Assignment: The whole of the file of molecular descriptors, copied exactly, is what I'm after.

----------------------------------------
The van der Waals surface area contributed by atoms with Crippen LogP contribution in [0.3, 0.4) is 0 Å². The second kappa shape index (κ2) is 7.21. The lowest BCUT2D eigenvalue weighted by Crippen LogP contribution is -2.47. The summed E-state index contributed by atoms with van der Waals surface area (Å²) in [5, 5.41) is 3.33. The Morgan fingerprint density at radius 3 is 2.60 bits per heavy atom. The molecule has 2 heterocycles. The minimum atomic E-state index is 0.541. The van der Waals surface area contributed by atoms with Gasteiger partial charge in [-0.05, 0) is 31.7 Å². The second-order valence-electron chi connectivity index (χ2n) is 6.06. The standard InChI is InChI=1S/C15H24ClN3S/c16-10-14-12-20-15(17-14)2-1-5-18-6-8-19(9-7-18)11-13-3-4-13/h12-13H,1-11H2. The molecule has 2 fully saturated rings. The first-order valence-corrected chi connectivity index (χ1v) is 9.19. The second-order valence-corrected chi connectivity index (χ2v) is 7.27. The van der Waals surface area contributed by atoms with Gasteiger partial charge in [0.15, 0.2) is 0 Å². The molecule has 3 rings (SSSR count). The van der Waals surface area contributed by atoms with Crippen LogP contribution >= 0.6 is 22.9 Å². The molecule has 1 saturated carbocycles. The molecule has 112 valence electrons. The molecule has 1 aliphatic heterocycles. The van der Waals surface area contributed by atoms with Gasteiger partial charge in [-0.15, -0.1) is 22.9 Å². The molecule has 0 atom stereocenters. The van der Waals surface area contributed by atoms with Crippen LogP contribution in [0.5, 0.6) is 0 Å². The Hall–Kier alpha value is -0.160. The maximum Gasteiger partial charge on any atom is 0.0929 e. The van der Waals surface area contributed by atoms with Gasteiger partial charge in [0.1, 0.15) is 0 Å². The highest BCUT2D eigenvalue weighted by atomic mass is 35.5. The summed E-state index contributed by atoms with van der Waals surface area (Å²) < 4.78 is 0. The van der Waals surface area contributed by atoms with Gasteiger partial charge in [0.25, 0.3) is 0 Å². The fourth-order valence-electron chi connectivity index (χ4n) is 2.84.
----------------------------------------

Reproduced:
The van der Waals surface area contributed by atoms with Crippen LogP contribution in [0.3, 0.4) is 0 Å². The second kappa shape index (κ2) is 7.21. The lowest BCUT2D eigenvalue weighted by Crippen LogP contribution is -2.47. The summed E-state index contributed by atoms with van der Waals surface area (Å²) in [5, 5.41) is 3.33. The Morgan fingerprint density at radius 3 is 2.60 bits per heavy atom. The molecule has 2 heterocycles. The minimum atomic E-state index is 0.541. The van der Waals surface area contributed by atoms with Gasteiger partial charge in [-0.05, 0) is 31.7 Å². The second-order valence-electron chi connectivity index (χ2n) is 6.06. The standard InChI is InChI=1S/C15H24ClN3S/c16-10-14-12-20-15(17-14)2-1-5-18-6-8-19(9-7-18)11-13-3-4-13/h12-13H,1-11H2. The molecule has 2 fully saturated rings. The first-order valence-corrected chi connectivity index (χ1v) is 9.19. The second-order valence-corrected chi connectivity index (χ2v) is 7.27. The van der Waals surface area contributed by atoms with Gasteiger partial charge in [0.15, 0.2) is 0 Å². The molecule has 3 rings (SSSR count). The van der Waals surface area contributed by atoms with Crippen LogP contribution >= 0.6 is 22.9 Å². The molecule has 1 saturated carbocycles. The molecule has 112 valence electrons. The molecule has 1 aliphatic heterocycles. The van der Waals surface area contributed by atoms with Gasteiger partial charge in [-0.15, -0.1) is 22.9 Å². The molecule has 0 atom stereocenters. The van der Waals surface area contributed by atoms with Crippen LogP contribution in [0.5, 0.6) is 0 Å². The Hall–Kier alpha value is -0.160. The maximum Gasteiger partial charge on any atom is 0.0929 e. The van der Waals surface area contributed by atoms with Gasteiger partial charge in [0.1, 0.15) is 0 Å². The highest BCUT2D eigenvalue weighted by atomic mass is 35.5. The summed E-state index contributed by atoms with van der Waals surface area (Å²) < 4.78 is 0. The van der Waals surface area contributed by atoms with Gasteiger partial charge in [0.25, 0.3) is 0 Å². The fourth-order valence-electron chi connectivity index (χ4n) is 2.84.